Smart Building Technologies: Balancing Value And Risk

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You arrive at the office, tap your ID card to call an elevator, go directly to your floor, and then settle into your climate-controlled office. Nothing about that seems particularly remarkable.

But in just that short period of time — from entering the building to sitting at your desk — you’ve walked through multiple hidden layers of sophisticated technology. The elevator didn’t stop at unauthorized floors. The heating, ventilation, and air conditioning (HVAC) system switched over from its overnight energy-saving mode to the comfortable settings you enjoy during the day. Meanwhile, tens of thousands of sensors monitored your building’s mechanical systems, calling in a repair engineer to carry out preventative maintenance. Automated security systems reduced the building’s vulnerability through constant monitoring.

For building owners, technology’s appeal is obvious: IBM notes that operations take up 71 percent of a building’s total cost over its lifespan. Data automatically informs building operations, enabling cost savings while providing more amenities, increased safety, and greater comfort for occupants. And since smart buildings are more profitable, these technologies also increase the value of real estate.

However, this convergence of the physical and digital worlds calls for a different approach to risk—one that breaks down organizational silos.

“Organizations that are ahead of the curve are already treating these systems as critical IT infrastructure,” said Stefan Toi, Senior Broker at Aon. “This means they reap all the benefits that come with this, including access to experienced IT teams that will work to remove the weak links in the infrastructure.”

And weak links could prove costly. The tech that brings great benefits to building owners and occupants also provides points of entry to hackers.

The challenge for building owners is: How can they capitalize on the opportunities of smart technologies while addressing the increasing number of risks?

In Depth

Technology is transforming modern buildings from inanimate bricks into self-contained ecosystems. Smart buildings can control every aspect of their operations: Blinds automatically lower for the sun; sensors track foot traffic; motion sensors and cameras replace security guards. New applications transform the management and efficiency of the HVAC system, elevators and escalators, security and safety, water use, and building access.

And the benefits aren’t without risk. Earlier this year, the Austrian hotel Romantik Seehotel Jaegerwirt was hit by a ransomware attack, with hackers disabling the hotel’s keyless entry system and locking guests out of their rooms. The results were simply an inconvenience, a relatively benign outcome given the possibilities. But the next time, hackers could use such vulnerabilities to damage property — such as shutting down elevators or endangering occupants by remote-locking rooms.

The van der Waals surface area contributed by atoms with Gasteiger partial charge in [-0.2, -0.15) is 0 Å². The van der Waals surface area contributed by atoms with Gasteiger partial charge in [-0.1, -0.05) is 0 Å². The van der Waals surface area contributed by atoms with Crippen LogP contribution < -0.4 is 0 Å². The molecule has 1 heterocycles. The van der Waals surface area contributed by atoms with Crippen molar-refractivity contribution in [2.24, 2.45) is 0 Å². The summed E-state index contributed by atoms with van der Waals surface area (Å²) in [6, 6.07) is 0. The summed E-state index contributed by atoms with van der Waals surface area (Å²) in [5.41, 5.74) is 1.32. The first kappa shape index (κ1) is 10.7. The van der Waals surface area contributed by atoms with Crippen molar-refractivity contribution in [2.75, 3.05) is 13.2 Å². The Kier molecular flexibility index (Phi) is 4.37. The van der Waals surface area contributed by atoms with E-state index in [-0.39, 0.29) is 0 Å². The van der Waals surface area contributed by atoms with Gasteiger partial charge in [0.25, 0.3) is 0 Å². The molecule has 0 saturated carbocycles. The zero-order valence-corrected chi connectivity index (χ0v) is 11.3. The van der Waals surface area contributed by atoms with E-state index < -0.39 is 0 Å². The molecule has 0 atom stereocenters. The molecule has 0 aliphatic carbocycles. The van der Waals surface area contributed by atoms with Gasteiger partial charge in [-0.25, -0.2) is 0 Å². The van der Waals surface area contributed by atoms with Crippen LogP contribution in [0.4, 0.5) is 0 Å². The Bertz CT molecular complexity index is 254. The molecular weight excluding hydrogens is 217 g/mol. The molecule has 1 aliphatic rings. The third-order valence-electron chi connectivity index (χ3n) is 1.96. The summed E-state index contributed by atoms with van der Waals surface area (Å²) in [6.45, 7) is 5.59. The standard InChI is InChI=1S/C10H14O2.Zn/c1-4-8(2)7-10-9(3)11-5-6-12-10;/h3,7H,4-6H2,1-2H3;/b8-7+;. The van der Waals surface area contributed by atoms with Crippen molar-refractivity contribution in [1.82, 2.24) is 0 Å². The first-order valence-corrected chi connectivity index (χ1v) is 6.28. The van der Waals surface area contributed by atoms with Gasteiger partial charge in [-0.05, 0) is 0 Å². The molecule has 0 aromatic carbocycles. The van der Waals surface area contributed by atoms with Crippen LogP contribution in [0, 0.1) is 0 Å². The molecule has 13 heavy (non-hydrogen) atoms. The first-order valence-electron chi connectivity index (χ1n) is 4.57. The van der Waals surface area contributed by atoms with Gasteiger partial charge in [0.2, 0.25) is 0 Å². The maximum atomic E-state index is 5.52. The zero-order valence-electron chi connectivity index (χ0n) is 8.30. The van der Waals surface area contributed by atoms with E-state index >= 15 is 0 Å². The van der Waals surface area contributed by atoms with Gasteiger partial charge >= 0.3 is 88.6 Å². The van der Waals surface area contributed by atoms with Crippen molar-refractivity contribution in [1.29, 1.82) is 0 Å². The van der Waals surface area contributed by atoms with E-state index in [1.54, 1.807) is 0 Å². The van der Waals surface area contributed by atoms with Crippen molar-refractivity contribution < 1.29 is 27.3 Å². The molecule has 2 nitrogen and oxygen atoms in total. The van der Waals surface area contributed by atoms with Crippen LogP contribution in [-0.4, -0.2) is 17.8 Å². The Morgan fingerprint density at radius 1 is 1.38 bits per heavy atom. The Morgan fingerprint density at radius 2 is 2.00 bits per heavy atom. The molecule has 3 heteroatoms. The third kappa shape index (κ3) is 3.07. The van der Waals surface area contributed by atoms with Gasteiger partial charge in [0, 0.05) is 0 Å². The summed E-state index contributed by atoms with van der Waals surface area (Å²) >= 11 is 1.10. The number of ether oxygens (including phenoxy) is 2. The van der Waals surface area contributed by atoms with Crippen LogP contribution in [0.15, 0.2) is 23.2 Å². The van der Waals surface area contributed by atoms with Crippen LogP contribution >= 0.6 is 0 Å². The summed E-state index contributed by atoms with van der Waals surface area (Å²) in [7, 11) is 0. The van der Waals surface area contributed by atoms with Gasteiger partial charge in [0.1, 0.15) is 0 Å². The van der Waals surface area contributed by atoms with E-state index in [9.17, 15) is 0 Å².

What this incident demonstrates is that a building’s increasing reliance on technology presents significant risks to critical systems.

The Rise of Convergence

Thanks to smart technology, physical risks are converging with cyber exposures. “Traditionally, physical and cyber security have operated as two very distinct functions,” said James Morris, Regional Security Manager, EMEA, at Aon. “Physical has focused on keeping people and property safe, typically reporting through an operations, administration or legal-type function. Meanwhile, cyber focuses on the information asset side, through the overall technology leadership.”

That sort of approach made sense in the past, Morris said, but it needs to change in the era of smart buildings and the Internet of Things (IoT). “There’s a growing need to consider the two functions together. The risks that modern businesses face no longer occur in isolation so they cannot be treated in isolation.”

The risk of cyber attacks, and the cost of defending the building against them must be factored into any analysis of smart technologies. Only then can property owners accurately gauge the return on their investment. In the same way that security breaches of customer information in banking or retail can affect sales and profits, cyber attacks on vulnerable buildings could (in theory) reduce property values.

A Smart Path Forward

Now that the benefits of smart buildings are evident, there’s no way to put the genie back in the bottle. The real estate industry’s use of smart technologies, sensors, and IoT will only increase in the years ahead. A recent Deloitte Center for Financial Services study examining connectivity in commercial real estate found that sensor deployment in the sector is likely to grow at a compound annual growth rate of 78.8 percent from 2015 to 2020, reaching nearly 1.3 billion sensors.